It’s summer! And as the temperatures creep up we’re all living outdoors more, which means we’re all spending more time with lots of mini-beasties. I have a live and let live approach to most insects in my life. I’m happy to share my living space with them, after all I’m the one invading their world not the other way around. This doesn’t mean that I’m not above using some harmless tactics to help us all live together harmoniously.
As always I favour food-grade ingredients over synthetic chemicals, most of which you may already have around the house. I’ll admit to not having tried all of the suggestions listed here but I have tried quite a few and found them to work very well. If you have tried any of these I’d love to hear how it worked out for you.
NOTE: If you’ve pets you should double check whether anything listen here is toxic to them before using.
NOTE: Nothing in this post has been sponsored. It’s all just my own personal opinion. If you like your bloggers to remain independent then please share this post or support me with a small monthly donation via Patreon or with a once off donation via Paypal.
In the Home
Insects dislike citronella, a fragrant component of the plant lemongrass. So if you have a sunny patio, conservatory or warm window cill consider growing this plant to keep little critters at bay.
There’s nothing like fresh basil in food dishes so it’s great to have a pot on-the-go on the kitchen window cill. Did you know that it’s also deters insects? And if you team it up with oregano you can get twice the culinary flavouring and twice the deterrent.
Mint has the same effect on flies, mosquitoes and ants as basil but being hardier than basil, can be kept around doorways. You can also hang up little bags of dried mint leaves or a something impregnated with a few drops of mint essential oil on it, around the home to deter insects in other areas.
Cinnamon sprinkled around openings is said to deter walking insects from crossing it. Might be worth a try if you’ve some curious ants.
Similarly the smell of clove oil is said to be unattractive to mosquitos. Similarly a lemon stuffed with whole cloves is said to keep flies away.
Vinegar is said to deter spiders and ants. Just spray some diluted vinegar on the offending area to send spiders packing.
Rubbing citrus peel around your home is said to repels spiders and ticks. If that doesn’t appeal (pardon the pun) you can make up a citrus spray by simmering two chopped lemons, limes, oranges, or grapefruit – alone or in combination – in 2 cups of water for 10 minutes and then letting it infuse for an hour. Once cool, strain out the fruit, put in a spray bottle and spray wherever ticks or spiders might venture.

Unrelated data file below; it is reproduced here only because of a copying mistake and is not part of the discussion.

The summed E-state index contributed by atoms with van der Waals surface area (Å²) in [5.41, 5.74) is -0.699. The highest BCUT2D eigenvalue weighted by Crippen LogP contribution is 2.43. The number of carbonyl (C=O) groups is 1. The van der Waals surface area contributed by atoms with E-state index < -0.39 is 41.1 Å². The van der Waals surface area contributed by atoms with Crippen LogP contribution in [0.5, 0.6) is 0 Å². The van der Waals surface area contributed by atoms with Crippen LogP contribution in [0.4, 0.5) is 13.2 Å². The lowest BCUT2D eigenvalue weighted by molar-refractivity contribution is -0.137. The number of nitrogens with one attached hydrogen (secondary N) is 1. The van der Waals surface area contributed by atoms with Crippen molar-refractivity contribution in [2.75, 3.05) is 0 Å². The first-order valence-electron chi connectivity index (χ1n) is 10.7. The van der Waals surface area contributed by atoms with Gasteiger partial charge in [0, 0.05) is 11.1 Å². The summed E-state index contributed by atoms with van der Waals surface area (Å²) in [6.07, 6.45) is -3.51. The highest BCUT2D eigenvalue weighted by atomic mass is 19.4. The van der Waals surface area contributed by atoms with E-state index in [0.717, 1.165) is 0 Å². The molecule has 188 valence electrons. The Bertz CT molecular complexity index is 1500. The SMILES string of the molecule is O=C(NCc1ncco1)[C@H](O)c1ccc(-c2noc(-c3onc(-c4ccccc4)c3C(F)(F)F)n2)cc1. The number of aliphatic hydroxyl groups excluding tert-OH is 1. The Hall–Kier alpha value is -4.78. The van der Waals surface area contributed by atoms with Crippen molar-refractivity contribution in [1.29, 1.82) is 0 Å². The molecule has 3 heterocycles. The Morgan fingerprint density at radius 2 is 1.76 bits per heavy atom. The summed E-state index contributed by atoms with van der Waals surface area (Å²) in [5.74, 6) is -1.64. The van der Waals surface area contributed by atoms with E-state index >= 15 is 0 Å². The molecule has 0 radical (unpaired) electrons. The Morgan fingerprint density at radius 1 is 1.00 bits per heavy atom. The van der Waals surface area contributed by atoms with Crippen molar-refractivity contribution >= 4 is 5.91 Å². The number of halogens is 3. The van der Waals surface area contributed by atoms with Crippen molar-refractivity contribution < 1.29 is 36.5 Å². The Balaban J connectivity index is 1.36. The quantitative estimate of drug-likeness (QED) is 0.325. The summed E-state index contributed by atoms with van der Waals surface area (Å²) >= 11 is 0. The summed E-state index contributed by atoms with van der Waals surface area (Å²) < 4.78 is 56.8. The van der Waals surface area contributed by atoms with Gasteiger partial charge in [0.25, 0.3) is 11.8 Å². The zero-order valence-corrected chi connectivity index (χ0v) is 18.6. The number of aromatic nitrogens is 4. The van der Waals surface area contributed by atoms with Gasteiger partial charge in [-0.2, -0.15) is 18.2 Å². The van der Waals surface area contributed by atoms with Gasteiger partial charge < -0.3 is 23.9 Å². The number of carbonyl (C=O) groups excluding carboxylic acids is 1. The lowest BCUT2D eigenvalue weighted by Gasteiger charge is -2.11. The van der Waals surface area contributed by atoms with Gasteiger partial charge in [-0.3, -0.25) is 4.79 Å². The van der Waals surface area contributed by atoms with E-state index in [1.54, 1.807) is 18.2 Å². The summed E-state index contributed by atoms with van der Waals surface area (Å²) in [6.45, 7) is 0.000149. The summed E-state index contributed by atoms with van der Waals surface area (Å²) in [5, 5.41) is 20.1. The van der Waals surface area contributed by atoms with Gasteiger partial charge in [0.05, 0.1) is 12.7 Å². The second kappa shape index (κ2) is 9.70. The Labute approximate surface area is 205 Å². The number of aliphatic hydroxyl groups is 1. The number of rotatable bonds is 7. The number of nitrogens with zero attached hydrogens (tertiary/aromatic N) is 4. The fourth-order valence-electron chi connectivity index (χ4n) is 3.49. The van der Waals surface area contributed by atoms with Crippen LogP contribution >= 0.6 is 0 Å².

Cucumbers are meant to be repellent to ants and flies. Just leave a few slices laying around on a plate and it’s suppose to keep both at bay.
Lavender has been used for centuries to ward off unwanted insects. Tied in pretty bunches and hung from window frames it deters them from entering the house in the first place. It is also said to help repel moths from clothing (Source: Compound Chem). You can also try using lavender essential oil instead.
If you draw a chalk line across a entry way is it said to stop ants in their tracks. Apparently the powdery substance blocks their scent trails, which they don’t like so they avoid it.
We’ve long been told that cedar will deter moths in the home so I went in search for cedar balls for my garage, where we dry clothes if it’s raining outside. I put the cedar balls into a jute bag and hung them on the line we use for the clothes, whereupon a moth landed on it! I should have done my research first. It seems that cedar doesn’t work as a repellent per se, more that it’s smell masks the smell of natural fibres, which the moth likes like to it, but it won’t work if it’s in a large space because the smell of cedar dissipates and can’t mask the natural fibre smell. Also the essential oil from the cedar reduces with time, meaning that the timber is not effective a few years after harvest.
In the Garden
Another strong smelling herb, rosemary is hated by lots of flying insects and spiders, which is surprising given that it’s pretty blue flowers are a magnet for bees!
As well as having pretty purple flowers that pollinating insects adore and mildly flavoured leaves that are great for salads chives are a great deterrent for flies, Japanese beetles, and aphids.
One of my favourite herbs dill looks great in the garden, seeding itself freely and keeping aphids, spider mites and lots more insects at bay.
A easier plant to grow than lavender, catnip has equally beneficial insect repellent properties. In fact research from Iowa State University concluded that the essential oils in catnip are more effective at keeping roaches away then the commercial repellent, DEET.